Phl 302
Dr. Uzgalis
Winter 1996


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READING GUIDE: BERKLEY

Brief answers to 2 and 6 are due in class on ...

The First Dialogue between Hylas and Philonous

  1. On pp. 217-19 Hylas and Philonous start discussing skepticism and its relation to the doctrine of material substance or matter. Why does Hylas think Philonous a skeptic? How does Philonous go about meeting this challenge?

  2. On p. 220 Philonous makes a distinction between things perceived immediately and things perceived mediately. How does Philonous use this distinction in defining "sensible things"? What follows about the causes of sensations?

  3. On p. 221 Hylas asserts that to exist is one thing while to be perceived is another. Philonous uses the example of great heat to begin his attack on the independent existence of material substances. How does this argument go? What role do pleasure and pain play in this argument? On p. 223 he extends the argument to other degrees of heat and to cold. Why does Philonous use the example of a hot and cold hand put into the same vessel of water? What is the point of the example of the pain of the pin pricking the finger on p. 225?

  4. On p. 225 Hylas acknowledges that heat and cold are only sensations existing in our minds, but he continues "there remain qualities enough to secure the reality of external things." How does Philonous respond to this point? On p. 225 Philonous takes up tastes, on p. 226 odors, and on p. 227 sounds. Do any of these cases add anything new to the argument? If so what?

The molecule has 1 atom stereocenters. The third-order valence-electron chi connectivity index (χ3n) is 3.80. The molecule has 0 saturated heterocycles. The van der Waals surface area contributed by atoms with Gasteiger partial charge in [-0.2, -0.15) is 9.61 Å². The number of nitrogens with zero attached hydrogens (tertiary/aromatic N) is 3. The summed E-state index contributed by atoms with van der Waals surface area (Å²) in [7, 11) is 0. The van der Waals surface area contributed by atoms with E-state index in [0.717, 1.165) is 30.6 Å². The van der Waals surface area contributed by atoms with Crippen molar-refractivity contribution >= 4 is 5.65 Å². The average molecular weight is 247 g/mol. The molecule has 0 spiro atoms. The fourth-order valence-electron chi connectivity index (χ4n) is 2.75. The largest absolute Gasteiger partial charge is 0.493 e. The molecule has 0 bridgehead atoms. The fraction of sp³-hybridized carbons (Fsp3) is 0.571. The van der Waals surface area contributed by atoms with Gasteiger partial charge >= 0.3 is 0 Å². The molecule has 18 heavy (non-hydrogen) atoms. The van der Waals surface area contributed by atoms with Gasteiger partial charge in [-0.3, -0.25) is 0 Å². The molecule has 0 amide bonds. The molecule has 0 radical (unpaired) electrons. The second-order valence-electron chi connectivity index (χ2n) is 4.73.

5. Hylas tries to hold the line with color. "Pardon me," he says, " the case of colours is very different. Can any thing be plainer, than that we see them on the objects? How does Philonous respond? What is the distinction between real and apparent color? What is the relevance of microscopy to this distinction? --jaundice? Finally, Hylas is led to maintain that light is an external material substance? Why? How does Philonous respond?

  6. On p. 233 Hylas makes the distinction between primary and secondary qualities. What does adopting this distinction do for Hylas? What strategy does Philonous propose to follow in dealing with this distinction. On p. 234 Philonous takes up extension. What role does the mite play in this argument? --microscopy? Philonous continues with motion and solidity on p. 236. Is there anything new to the argument here?

  7. On p. 237 Hylas makes a distinction between absolute and sensible extension and motion. What is this distinction? How does Philonous respond? What does Philonous mean when he says on p. 239 that "I cannot frame abstract ideas at all?" What role does this attack on abstraction play in the attack on the primary/secondary quality distinction?

  8. On p. 240 Hylas begins to consider what slips he may have made in the argument. He begins by saying he did not sufficiently distinguish between a object and sensation. How does Philonous respond? What does the distinction between active and passive roles in perception contribute to this response?

  9. On. p. 242 Hylas introduces the notion of a material substratum and later substance as a support for qualities. How does Philonous respond to this suggestion? On p. 244 Hylas suggests that while ideas singly may be mind dependent, when combined into groups they may exist outside the mind. How does Philonous respond? What role does the thought experiment about a tree or house supposed existing independently of the mind play in this response? On p. 246 Hylas considers that if objects exist in the mind then our senses deceive us because "they suggest something of outnes or distance." How does Philonous respond?

  10. On p. 248 Hylas expounds the representative theory of perception. Ideas are perceived immediately, while real, external objects are perceived through the mediation of ideas. How does Philonous respond? What role does the principle that it is imposible that any thing but an idea can be like an idea play in this response?

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